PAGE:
A new study from the Nielsen Company
helps explain how Gov. Jon Corzine (D-NJ) has been catching up with his Republican opponent Chris Christie, and also how Bob McDonnell and Mike Bloomberg have been maintaining leads in the Virginia and New York City races: Seriously outspending their opponents on advertising.
Between June 3 and September 20, Corzine ran a whopping 4,806 TV ads, compared to only 1,393 from Christie, a ratio of 3.45 to 1. Interestingly, Corzine massively out-advertised Christie in July by a margin of about 17 to 1, with Christie closing the gap to 2.26 to 1 in the period since then. It was in that earlier period when Corzine had some of his worst
numbers, and yet he's been catching up in the polls in the later period:
The reason for the discrepancy could be that voters in New Jersey don't pay very close attention until the final several weeks of the election -- thus Corzine was unable to really break through with his attacks. On the other hand, he probably would have been doing even worse if not for the ads.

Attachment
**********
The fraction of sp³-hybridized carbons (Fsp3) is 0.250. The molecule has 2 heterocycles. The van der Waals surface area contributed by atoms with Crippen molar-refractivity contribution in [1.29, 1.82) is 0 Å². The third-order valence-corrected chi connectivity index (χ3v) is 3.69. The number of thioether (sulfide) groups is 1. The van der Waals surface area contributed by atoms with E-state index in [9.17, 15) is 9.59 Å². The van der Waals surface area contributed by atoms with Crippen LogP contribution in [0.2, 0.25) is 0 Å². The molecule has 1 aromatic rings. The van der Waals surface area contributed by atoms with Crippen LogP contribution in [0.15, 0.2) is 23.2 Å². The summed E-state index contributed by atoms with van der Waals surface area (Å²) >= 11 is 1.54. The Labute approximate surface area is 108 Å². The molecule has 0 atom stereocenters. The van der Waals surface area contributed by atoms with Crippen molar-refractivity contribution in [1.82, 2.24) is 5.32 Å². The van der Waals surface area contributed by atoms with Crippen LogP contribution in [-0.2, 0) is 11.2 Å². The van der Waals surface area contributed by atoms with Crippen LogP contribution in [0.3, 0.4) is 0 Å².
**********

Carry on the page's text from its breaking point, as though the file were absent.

The study also shows that Bob McDonnell has out-advertised Creigh Deeds in the Virginia gubernatorial race, by 4,382 to Deeds' 3,986:
As Deeds mentioned at the Politico/ABC candidate forum Tuesday night, he was unable to go on TV for two months after he won his nomination, because he had spent through his treasury in his come-from-behind primary win. During that time, McDonnell was able to monopolize the political airwaves, and grab on to a lead. Deeds has been advertising more than McDonnell in the past two months, but so far he hasn't been able to break through.
And finally, we have Mike Bloomberg's advertising advantage over Bill Thompson. These numbers speak for themselves:
Nobody has really expected Bloomberg to lose this thing. But he's clearly been taking no chances in a Democratic city.